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Why Do Wikipedia People Keep Deleting My Stuff?

Some idiot just deleted all my changes and hours of work! What gives?

Imagine barging into a room, announcing that the people there are idiots, and rearranging the furniture. Wouldn’t you kick that person out?

The important thing to remember about wikis, especially active ones, is that they’re social in nature. Other people have put their best efforts into making it good, and they won’t appreciate an outsider making changes without first seeking their approval.

If you really don’t know why people are deleting your edits, go to the “Discussion” area of the entry and ask. Tell the others that “Hey, I wrote this about that, but someone deleted it. Any idea why that’s happening?” There’s a lot of give and take going on behind the scenes, which really isn’t all that “behind” the scenes since it is made visible. If you know you are right, you may have to convince someone who has more clout, a more respected ethos. But if you provide the necessary evidence and rationale, your stuff may just become part of the record.

Example of Wiki Comments

Figure 5. Many wikis offer commenting features and encourage editors to discuss their work. The Threats to Sustainability of an Organizational Content Strategy wiki was created by students in a professional writing class at Michigan State University.

It’s better, though, to preempt deletions by announcing your intentions first. Go to the discussion or talk page for the article you want to change, and read what’s there (in order to find out whether you’re about to walk into a minefield). Then, describe what you think needs doing on the page. If no one objects after a reasonable time (say, a day), go ahead and start making the changes. Also, when you do make a change, be sure to use the justification feature to explain why you thought the change was necessary. If you’re only making a small change, such as adding a missing period or correcting a misspelled word, click the “minor change” option.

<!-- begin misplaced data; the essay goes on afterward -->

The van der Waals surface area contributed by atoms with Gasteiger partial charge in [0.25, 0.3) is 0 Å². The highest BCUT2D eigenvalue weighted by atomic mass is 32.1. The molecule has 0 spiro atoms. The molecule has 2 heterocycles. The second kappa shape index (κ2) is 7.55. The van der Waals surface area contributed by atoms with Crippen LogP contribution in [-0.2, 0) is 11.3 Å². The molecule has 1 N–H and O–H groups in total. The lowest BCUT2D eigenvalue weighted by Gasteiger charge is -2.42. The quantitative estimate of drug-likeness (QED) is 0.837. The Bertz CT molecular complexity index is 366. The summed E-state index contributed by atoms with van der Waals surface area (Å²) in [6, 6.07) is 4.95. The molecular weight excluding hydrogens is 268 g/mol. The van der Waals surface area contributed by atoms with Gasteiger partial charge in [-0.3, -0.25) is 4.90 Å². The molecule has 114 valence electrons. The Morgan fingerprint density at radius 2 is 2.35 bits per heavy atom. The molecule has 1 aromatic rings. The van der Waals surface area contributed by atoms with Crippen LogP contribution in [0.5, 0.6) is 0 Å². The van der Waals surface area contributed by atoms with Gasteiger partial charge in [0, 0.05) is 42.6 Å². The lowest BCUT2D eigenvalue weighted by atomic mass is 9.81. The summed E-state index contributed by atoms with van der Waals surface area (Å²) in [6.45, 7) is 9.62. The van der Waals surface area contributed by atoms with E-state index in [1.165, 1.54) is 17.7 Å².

Most wiki people are happy to have you join their efforts, but only if you’re sensible enough to be polite and upfront about what you’re doing there.

On a side note, some wiki people are skeptical of students who are only there because of a required project or assignment. Even if this is the case, don’t announce it or act like you’re just there because it’s required. Don’t ask the community to help you with your project. Instead, be sincere about wanting to join the community and contribute towards the project.

A good rule of thumb for dealing with strangers online is to be ten times more polite and friendly than you normally are. If you go to great lengths to show respect and sincerity, you’ll be welcome on almost any wiki. If you go in “guns blazing” and treating the locals like crap, don’t expect your edits to stick.